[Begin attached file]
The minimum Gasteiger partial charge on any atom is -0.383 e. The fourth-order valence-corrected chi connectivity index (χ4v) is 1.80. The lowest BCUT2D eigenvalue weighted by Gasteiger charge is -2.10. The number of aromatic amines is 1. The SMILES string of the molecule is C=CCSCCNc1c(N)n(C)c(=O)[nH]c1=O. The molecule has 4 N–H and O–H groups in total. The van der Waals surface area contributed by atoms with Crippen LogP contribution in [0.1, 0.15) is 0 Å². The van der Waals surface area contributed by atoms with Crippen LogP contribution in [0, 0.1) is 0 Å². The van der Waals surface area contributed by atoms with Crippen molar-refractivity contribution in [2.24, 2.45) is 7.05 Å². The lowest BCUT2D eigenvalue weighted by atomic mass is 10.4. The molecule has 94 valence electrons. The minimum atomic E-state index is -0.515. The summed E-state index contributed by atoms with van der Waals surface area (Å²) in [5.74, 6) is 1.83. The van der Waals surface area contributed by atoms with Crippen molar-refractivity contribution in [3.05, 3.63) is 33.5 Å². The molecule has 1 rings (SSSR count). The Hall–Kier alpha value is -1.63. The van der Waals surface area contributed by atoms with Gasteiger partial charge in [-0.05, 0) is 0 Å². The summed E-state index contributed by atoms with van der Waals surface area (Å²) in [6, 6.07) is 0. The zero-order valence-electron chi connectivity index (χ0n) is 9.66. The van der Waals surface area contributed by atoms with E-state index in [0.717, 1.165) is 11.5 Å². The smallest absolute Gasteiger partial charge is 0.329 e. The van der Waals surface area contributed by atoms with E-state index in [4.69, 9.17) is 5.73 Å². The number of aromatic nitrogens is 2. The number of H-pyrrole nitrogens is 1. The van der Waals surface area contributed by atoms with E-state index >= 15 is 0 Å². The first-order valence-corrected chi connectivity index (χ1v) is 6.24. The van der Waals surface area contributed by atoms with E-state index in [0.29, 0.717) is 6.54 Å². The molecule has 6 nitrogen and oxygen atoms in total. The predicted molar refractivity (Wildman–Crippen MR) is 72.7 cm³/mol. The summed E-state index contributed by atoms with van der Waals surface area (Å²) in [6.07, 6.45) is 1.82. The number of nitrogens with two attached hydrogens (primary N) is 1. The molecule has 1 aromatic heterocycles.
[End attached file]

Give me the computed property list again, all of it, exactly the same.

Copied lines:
The minimum Gasteiger partial charge on any atom is -0.383 e. The fourth-order valence-corrected chi connectivity index (χ4v) is 1.80. The lowest BCUT2D eigenvalue weighted by Gasteiger charge is -2.10. The number of aromatic amines is 1. The SMILES string of the molecule is C=CCSCCNc1c(N)n(C)c(=O)[nH]c1=O. The molecule has 4 N–H and O–H groups in total. The van der Waals surface area contributed by atoms with Crippen LogP contribution in [0.1, 0.15) is 0 Å². The van der Waals surface area contributed by atoms with Crippen LogP contribution in [0, 0.1) is 0 Å². The van der Waals surface area contributed by atoms with Crippen molar-refractivity contribution in [2.24, 2.45) is 7.05 Å². The lowest BCUT2D eigenvalue weighted by atomic mass is 10.4. The molecule has 94 valence electrons. The minimum atomic E-state index is -0.515. The summed E-state index contributed by atoms with van der Waals surface area (Å²) in [5.74, 6) is 1.83. The van der Waals surface area contributed by atoms with Crippen molar-refractivity contribution in [3.05, 3.63) is 33.5 Å². The molecule has 1 rings (SSSR count). The Hall–Kier alpha value is -1.63. The van der Waals surface area contributed by atoms with Gasteiger partial charge in [-0.05, 0) is 0 Å². The summed E-state index contributed by atoms with van der Waals surface area (Å²) in [6, 6.07) is 0. The zero-order valence-electron chi connectivity index (χ0n) is 9.66. The van der Waals surface area contributed by atoms with E-state index in [0.717, 1.165) is 11.5 Å². The smallest absolute Gasteiger partial charge is 0.329 e. The van der Waals surface area contributed by atoms with E-state index in [4.69, 9.17) is 5.73 Å². The number of aromatic nitrogens is 2. The number of H-pyrrole nitrogens is 1. The van der Waals surface area contributed by atoms with E-state index >= 15 is 0 Å². The first-order valence-corrected chi connectivity index (χ1v) is 6.24. The van der Waals surface area contributed by atoms with E-state index in [0.29, 0.717) is 6.54 Å². The molecule has 6 nitrogen and oxygen atoms in total. The predicted molar refractivity (Wildman–Crippen MR) is 72.7 cm³/mol. The summed E-state index contributed by atoms with van der Waals surface area (Å²) in [6.07, 6.45) is 1.82. The number of nitrogens with two attached hydrogens (primary N) is 1. The molecule has 1 aromatic heterocycles.